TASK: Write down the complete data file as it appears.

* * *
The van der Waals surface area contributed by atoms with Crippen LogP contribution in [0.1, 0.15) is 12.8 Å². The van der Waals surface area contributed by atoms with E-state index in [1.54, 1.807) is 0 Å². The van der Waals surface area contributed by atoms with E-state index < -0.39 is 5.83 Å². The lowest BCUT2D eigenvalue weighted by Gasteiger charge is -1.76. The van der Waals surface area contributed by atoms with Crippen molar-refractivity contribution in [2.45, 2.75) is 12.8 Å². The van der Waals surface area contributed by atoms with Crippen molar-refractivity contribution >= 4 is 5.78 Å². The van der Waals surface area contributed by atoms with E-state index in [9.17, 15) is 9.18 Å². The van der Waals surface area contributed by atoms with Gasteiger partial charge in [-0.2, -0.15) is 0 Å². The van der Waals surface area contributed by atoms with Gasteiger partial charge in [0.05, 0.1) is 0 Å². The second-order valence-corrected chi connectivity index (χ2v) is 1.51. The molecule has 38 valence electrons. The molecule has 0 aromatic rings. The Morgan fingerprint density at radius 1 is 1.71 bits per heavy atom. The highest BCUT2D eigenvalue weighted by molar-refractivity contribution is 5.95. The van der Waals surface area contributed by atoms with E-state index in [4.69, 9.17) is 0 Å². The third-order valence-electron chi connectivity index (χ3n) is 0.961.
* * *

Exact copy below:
The van der Waals surface area contributed by atoms with Crippen LogP contribution in [0.1, 0.15) is 12.8 Å². The van der Waals surface area contributed by atoms with E-state index in [1.54, 1.807) is 0 Å². The van der Waals surface area contributed by atoms with E-state index < -0.39 is 5.83 Å². The lowest BCUT2D eigenvalue weighted by Gasteiger charge is -1.76. The van der Waals surface area contributed by atoms with Crippen molar-refractivity contribution in [2.45, 2.75) is 12.8 Å². The van der Waals surface area contributed by atoms with Crippen molar-refractivity contribution >= 4 is 5.78 Å². The van der Waals surface area contributed by atoms with E-state index in [9.17, 15) is 9.18 Å². The van der Waals surface area contributed by atoms with Gasteiger partial charge in [-0.2, -0.15) is 0 Å². The van der Waals surface area contributed by atoms with Gasteiger partial charge in [0.05, 0.1) is 0 Å². The second-order valence-corrected chi connectivity index (χ2v) is 1.51. The molecule has 38 valence electrons. The molecule has 0 aromatic rings. The Morgan fingerprint density at radius 1 is 1.71 bits per heavy atom. The highest BCUT2D eigenvalue weighted by molar-refractivity contribution is 5.95. The van der Waals surface area contributed by atoms with E-state index in [4.69, 9.17) is 0 Å². The third-order valence-electron chi connectivity index (χ3n) is 0.961.